Добавил:
Опубликованный материал нарушает ваши авторские права? Сообщите нам.
Вуз: Предмет: Файл:
Скачиваний:
32
Добавлен:
16.04.2013
Размер:
4.96 Mб
Скачать

Enforcing Referential Integrity with Constraints

Although you can declare constraints on views, such constraints do not help maintain data integrity. Instead, they are used to enable query rewrites on queries involving views, which helps performance with materialized views and other data warehousing features. Such constraints are always declared with the DISABLE keyword, and you cannot use the VALIDATE keyword. The constraints are never enforced, and there is no associated index.

See Also: Oracle Data Warehousing Guide for information on query rewrite, materialized views, and the performance reasons for declaring constraints on views

Enforcing Referential Integrity with Constraints

Whenever two tables contain one or more common columns, Oracle Database can enforce the relationship between the two tables through a referential integrity constraint. Define a PRIMARY or UNIQUE key constraint on the column in the parent table (the one that has the complete set of column values). Define a FOREIGN KEY constraint on the column in the child table (the one whose values must refer to existing values in the other table).

See Also: "Defining Relationships Between Parent and Child Tables" on page 3-10 for information on defining additional integrity constraints, including the foreign key

Figure 3–3 shows a foreign key defined on the department number. It guarantees that every value in this column must match a value in the primary key of the department table. This constraint prevents erroneous department numbers from getting into the employee table.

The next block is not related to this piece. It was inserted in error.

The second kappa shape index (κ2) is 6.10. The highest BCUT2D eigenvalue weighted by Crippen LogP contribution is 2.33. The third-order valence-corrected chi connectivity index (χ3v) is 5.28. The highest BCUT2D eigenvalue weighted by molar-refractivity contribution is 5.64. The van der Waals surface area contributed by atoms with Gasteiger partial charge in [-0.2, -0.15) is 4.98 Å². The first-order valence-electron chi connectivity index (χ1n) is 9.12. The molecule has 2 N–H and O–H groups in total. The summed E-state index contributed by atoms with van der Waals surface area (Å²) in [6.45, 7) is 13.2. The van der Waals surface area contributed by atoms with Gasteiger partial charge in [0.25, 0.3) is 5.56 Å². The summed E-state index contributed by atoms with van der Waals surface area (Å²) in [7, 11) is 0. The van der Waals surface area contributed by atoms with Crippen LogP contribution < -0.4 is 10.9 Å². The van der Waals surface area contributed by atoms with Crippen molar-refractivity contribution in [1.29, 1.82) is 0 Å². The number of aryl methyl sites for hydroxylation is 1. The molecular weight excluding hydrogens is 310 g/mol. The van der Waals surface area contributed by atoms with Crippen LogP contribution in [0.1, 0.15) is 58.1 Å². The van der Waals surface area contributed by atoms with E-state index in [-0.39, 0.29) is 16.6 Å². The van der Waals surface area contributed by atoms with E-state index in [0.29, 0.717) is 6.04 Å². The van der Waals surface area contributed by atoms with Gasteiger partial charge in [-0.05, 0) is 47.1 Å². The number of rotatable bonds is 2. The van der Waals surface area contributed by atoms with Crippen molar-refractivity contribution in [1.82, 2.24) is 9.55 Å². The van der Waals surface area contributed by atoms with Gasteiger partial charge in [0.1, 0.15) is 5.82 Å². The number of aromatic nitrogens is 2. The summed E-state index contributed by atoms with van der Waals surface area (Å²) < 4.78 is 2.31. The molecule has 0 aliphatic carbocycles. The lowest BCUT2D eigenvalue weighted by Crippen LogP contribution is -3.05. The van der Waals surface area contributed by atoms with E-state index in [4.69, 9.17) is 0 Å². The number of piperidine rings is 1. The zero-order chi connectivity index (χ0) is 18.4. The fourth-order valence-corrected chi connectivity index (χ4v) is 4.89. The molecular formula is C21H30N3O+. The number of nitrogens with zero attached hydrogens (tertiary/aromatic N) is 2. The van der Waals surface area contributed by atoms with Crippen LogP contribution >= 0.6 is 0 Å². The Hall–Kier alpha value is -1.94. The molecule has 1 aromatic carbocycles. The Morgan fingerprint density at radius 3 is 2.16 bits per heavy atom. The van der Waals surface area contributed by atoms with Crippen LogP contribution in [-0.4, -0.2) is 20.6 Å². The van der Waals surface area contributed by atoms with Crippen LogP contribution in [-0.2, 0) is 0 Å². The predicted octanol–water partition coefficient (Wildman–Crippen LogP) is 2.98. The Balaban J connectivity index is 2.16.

Foreign keys can be comprised of multiple columns. Such a composite foreign key must reference a composite primary or unique key of the exact same structure, with the same number of columns and the same datatypes. Because composite primary and unique keys are limited to 32 columns, a composite foreign key is also limited to 32 columns.

3-8 Oracle Database Application Developer's Guide - Fundamentals

Enforcing Referential Integrity with Constraints

Figure 3–3 Tables with Referential Integrity Constraints

Parent Key

Primary key of referenced table

Table DEPARTMENTS

 

DEPID

DNAME

LOC

10

Administration

1700

20

Marketing

1800

30

Purchasing

1700

40

Human Resources

2400

Referenced or

Parent Table

Foreign Key

(values in dependent table must match a value in unique key or primary key of referenced table)

Table EMPLOYEES

 

 

ID

LNAME

JOB

MGR

 

HIREDATE

SAL

COMM

DEPTNO

 

 

100

King

AD_PRES

 

 

17–JUN–87

24000

 

90

 

 

 

 

101

Kochhar

AD_VP

100

 

21–SEP–89

17000

 

90

 

 

 

 

102

De Hann

AD_VP

100

 

13–JAN–93

17000

 

90

 

 

 

 

103

Hunold

IT_PROG

102

 

03–JAN–90

9000

 

60

 

 

 

 

 

 

 

 

 

 

 

 

 

 

 

 

 

 

 

 

 

 

 

 

 

 

 

 

 

 

 

 

 

 

Dependent or Child Table

 

 

 

 

 

 

 

 

 

 

 

 

 

 

 

 

INSERT

 

 

 

 

 

 

 

 

 

 

 

 

 

INTO

 

 

 

 

 

 

 

556

CRICKET

PU_CLERK

 

 

31–OCT–96

5000

 

25

 

 

 

 

 

 

 

 

 

 

 

556

CRICKET

PU_CLERK

 

 

31–OCT–96

5000

 

 

 

 

 

 

 

 

 

 

 

 

 

 

This row violates the referential constraint because "50"

is not present

in the referenced table's primary key; therefore, the row is not allowed in

the table.

This row is allowed in the table because a null value is entered in the DEPTNO column; however, if a not null constraint is also defined for this column, this row is not allowed.

Maintaining Data Integrity Through Constraints 3-9

Тут вы можете оставить комментарий к выбранному абзацу или сообщить об ошибке.

Оставленные комментарии видны всем.

Соседние файлы в папке Oracle 10g